Alzheimer’s Research UK has funded over £66.4 million of pioneering research into Alzheimer’s disease.
People diagnosed with Alzheimer's, and other types of dementia can take part in research studies. People living with dementia have a vital role to play in helping scientists undertsand more about diseases like Alzheimer's, and to test new treatments, therapies and methods of diagnosis. You can register to find our which research studies you may be suitable to take part in via Join Dementia Research.
Through the research we fund into the causes of Alzheimer’s, our scientists are building a detailed picture of what happens in the brain in the disease. This is essential for improving diagnosis and developing new treatments to stop it.
We believe that only research can bring about life-changing treatments, and ultimately, a cure for Alzheimer’s. Thanks to the generosity of our supporters, we continue to support scientists who will take us one step closer to a breakthrough.
What is Alzheimer's disease?
Find out more about the symptoms and causes of Alzheimer's disease, and the treatments currently available.
What role does the tau protein play in dementia?
Race Against Dementia Dyson Fellow, Dr Claire Durrant is investigating the role of tau during diseases that cause dementia, like Alzheimer’s.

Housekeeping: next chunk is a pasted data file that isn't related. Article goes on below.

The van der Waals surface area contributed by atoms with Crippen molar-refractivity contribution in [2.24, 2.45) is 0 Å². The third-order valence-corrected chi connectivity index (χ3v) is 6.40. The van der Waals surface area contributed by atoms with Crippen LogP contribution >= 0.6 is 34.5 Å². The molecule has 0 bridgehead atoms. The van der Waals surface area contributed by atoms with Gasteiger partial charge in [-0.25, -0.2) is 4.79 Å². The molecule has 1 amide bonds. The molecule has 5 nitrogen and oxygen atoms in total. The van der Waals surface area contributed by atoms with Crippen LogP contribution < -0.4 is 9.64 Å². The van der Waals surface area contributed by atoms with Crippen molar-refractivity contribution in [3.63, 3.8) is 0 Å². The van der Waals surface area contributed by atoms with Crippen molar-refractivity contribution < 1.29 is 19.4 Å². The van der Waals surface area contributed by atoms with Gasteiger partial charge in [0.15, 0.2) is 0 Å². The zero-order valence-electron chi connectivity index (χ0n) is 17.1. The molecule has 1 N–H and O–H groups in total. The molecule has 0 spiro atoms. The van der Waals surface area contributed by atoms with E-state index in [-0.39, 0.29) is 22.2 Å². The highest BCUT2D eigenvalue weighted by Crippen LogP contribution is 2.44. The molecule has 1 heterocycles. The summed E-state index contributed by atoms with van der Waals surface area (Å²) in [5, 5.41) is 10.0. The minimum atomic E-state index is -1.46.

What role does the clusterin protein play in increasing Alzheimer’s risk?
Genetic differences in the clusterin gene have been linked to an increased risk of Alzheimer’s disease, this project will try to find the reason for this effect.
Using stem cells to target tau
Researchers from UCL are revealing crucial insights into why the protein ‘tau’ behaves unusually in diseases like Alzheimer’s and FTD.
Using stem cells to study the recycling system in the brain.
Researchers at Cardiff University will use stem cell technology to understand how risk genes for Alzheimer’s disease impact how cells in the brain function.
Using data from brain donations to investigate the impact of multiple underlying causes of dementia
Use information from the Brains for Dementia Research Programme to find out which disease combinations lead to a more rapid decline of memory and thinking skills.
Was this information helpful?
Let us know what you think by filling out this short survey.